I am a great believer in the alliance between smartphones and mindfulness.
At first glance, it looks like a mismatch. The internet is un-ironically awash with pictures of crowds with their eyes glued to their phones in the most beautiful sceneries, museums or inappropriate settings – think funerals. Teachers lament the shortening attention span of their students. New etiquette rules pop up every day; “no cell phone during dinner – the first one to check picks up the bill”. Concentration is flaking, children are getting damaged by distracted parents, society is crumbling etc…
How can technology help you to develop mindfulness?
While every generation complains, without fail, about the ones that follow it, the appearance of the internet and our increasingly easy access to it is a true revolution. But it is, of course, agenda-less. Technology is neither good nor evil, it is what we make of it, and I for one am delighted to use it to help my mindfulness practice. The question is – how?
One of the best ways to develop mindfulness is to stop (to pause!) whatever we are doing, every so often, to take a deep breath and simply take stock of our emotions, actions, of what is happening in that moment, inside and out. And then to resume what we were doing.
It sounds easy, but how do we remember to do it? This little check-in is at its most effective when we are caught into the fastest tides – when we are late, or multi-tasking, or extremely busy, or on automatic pilot… which is exactly when we do not think to do it…
A very helpful tip is to “hang” the mindfulness moment on to a preexisting habit. Some people will focus their focus while eating – each bite must be savored and invested with as much awareness as possible. Others will use commuting as an reminder, either in public transportation, or every time they are stopped at a red light. Yet others will use elevator lifts, going to the bathroom, brushing teeth, or any routine already in place in their lives to remember to Pause and take a deep breath.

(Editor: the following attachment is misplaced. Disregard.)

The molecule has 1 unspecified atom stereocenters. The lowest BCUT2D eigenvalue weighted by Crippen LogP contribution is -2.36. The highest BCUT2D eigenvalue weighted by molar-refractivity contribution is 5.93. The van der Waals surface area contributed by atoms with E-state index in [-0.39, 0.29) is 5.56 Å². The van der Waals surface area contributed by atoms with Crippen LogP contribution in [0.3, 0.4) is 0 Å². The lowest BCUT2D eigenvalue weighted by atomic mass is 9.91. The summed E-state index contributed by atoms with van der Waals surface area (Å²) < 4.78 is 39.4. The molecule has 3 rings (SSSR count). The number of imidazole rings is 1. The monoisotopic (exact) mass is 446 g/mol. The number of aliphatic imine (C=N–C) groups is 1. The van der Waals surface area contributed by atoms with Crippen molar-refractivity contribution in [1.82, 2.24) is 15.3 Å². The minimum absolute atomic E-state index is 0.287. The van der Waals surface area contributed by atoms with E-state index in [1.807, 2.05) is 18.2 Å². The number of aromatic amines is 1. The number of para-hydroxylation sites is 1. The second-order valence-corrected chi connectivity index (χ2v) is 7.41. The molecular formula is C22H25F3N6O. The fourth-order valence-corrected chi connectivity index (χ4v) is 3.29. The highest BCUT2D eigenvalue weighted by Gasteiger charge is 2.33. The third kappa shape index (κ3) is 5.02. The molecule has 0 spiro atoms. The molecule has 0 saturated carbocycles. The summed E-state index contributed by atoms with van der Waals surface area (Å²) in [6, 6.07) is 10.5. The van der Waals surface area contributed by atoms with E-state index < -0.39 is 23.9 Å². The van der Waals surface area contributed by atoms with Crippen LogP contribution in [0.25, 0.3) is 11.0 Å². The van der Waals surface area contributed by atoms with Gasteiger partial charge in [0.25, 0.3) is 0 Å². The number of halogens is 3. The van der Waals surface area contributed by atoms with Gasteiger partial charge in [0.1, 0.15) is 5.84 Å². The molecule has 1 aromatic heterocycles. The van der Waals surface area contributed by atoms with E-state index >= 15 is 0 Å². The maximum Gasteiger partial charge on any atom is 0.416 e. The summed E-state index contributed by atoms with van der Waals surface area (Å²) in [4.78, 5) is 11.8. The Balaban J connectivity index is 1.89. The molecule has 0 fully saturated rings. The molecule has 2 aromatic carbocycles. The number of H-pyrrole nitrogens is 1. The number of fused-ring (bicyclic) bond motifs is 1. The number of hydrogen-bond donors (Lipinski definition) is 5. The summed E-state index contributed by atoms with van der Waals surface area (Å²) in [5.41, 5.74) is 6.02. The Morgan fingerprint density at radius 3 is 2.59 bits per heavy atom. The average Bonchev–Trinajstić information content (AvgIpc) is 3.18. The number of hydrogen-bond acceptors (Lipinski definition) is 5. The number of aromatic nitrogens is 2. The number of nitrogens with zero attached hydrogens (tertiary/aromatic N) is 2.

And this is where our smartphones come in. Yes, of course, you can set alarms and notifications in your phone. But more interestingly, recent studies show that the average person reaches for their phone 75 times a day – for very short sessions (with the exception of reading and Netflix). Basically, people mostly do many brief check-ins.
Now, doesn’t this information spark a beautiful opportunity?
What if mindfulness became just a new daily habit?
Imagine if every time you reached for your phone, or every time you put it away, you gave yourself the minuscule time to check in with yourself? The time to oxygenate all your cells, like a mini interior massage, the time to touch base with yourself – how does my body feel? How does my mind feel? What are my emotions in this precise moment? Just a curious, neutral inquiry, not a spin into the how or why of what is happening. The equivalent of taking your blood pressure. You can choose to give your emotional state a color if you wish, or a number, or anything that feels right for you.
Imagine doing this 75 times a day. A caring, focused and gentle touch 75 times a day. It would only add a few extra seconds to the times you check your phone. Our phones taught us that we can – and do! – take times outs during the day, to recharge, to check on something. Why not ‘hang’ onto this habit the habit of mindfulness?
You can change the wallpaper of your phone to a single word reminder. You can change your passwords and screensavers to ‘Mindfulness’. You can make a pact with yourself that every time you see the word, you take 3 seconds to allow yourself to feel.
And it goes without saying that another reason smartphones are a natural ally for mindfulness is the possibility to use wonderful meditation apps – like our very own Pause…!